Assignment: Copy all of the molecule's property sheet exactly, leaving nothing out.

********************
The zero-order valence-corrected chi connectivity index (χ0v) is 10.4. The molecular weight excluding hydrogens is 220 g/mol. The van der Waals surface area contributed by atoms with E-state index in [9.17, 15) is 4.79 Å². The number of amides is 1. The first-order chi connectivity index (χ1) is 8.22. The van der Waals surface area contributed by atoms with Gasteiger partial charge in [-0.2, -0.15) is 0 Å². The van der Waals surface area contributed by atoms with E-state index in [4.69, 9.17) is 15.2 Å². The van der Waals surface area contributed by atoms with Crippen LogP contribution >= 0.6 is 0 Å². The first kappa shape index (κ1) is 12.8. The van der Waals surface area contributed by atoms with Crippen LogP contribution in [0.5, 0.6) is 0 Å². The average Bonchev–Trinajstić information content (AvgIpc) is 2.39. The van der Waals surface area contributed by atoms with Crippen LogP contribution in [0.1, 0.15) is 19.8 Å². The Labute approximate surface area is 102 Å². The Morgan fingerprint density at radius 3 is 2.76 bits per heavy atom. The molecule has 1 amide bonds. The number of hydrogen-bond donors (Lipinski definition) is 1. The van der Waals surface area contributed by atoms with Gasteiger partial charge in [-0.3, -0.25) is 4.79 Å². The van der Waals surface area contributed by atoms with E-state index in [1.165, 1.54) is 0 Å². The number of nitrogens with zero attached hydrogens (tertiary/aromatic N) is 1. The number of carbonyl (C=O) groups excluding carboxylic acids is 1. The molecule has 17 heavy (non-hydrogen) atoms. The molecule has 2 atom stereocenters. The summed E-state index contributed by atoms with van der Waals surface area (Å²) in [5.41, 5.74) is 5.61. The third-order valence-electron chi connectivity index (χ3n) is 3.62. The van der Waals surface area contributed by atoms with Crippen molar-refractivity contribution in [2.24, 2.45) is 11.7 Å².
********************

The zero-order valence-corrected chi connectivity index (χ0v) is 10.4. The molecular weight excluding hydrogens is 220 g/mol. The van der Waals surface area contributed by atoms with E-state index in [9.17, 15) is 4.79 Å². The number of amides is 1. The first-order chi connectivity index (χ1) is 8.22. The van der Waals surface area contributed by atoms with Gasteiger partial charge in [-0.2, -0.15) is 0 Å². The van der Waals surface area contributed by atoms with E-state index in [4.69, 9.17) is 15.2 Å². The van der Waals surface area contributed by atoms with Crippen LogP contribution >= 0.6 is 0 Å². The first kappa shape index (κ1) is 12.8. The van der Waals surface area contributed by atoms with Crippen LogP contribution in [0.5, 0.6) is 0 Å². The average Bonchev–Trinajstić information content (AvgIpc) is 2.39. The van der Waals surface area contributed by atoms with Crippen LogP contribution in [0.1, 0.15) is 19.8 Å². The Labute approximate surface area is 102 Å². The Morgan fingerprint density at radius 3 is 2.76 bits per heavy atom. The molecule has 1 amide bonds. The number of hydrogen-bond donors (Lipinski definition) is 1. The van der Waals surface area contributed by atoms with Gasteiger partial charge in [-0.3, -0.25) is 4.79 Å². The van der Waals surface area contributed by atoms with E-state index in [1.165, 1.54) is 0 Å². The number of nitrogens with zero attached hydrogens (tertiary/aromatic N) is 1. The number of carbonyl (C=O) groups excluding carboxylic acids is 1. The molecule has 17 heavy (non-hydrogen) atoms. The molecule has 2 atom stereocenters. The summed E-state index contributed by atoms with van der Waals surface area (Å²) in [5.41, 5.74) is 5.61. The third-order valence-electron chi connectivity index (χ3n) is 3.62. The van der Waals surface area contributed by atoms with Crippen molar-refractivity contribution in [2.24, 2.45) is 11.7 Å².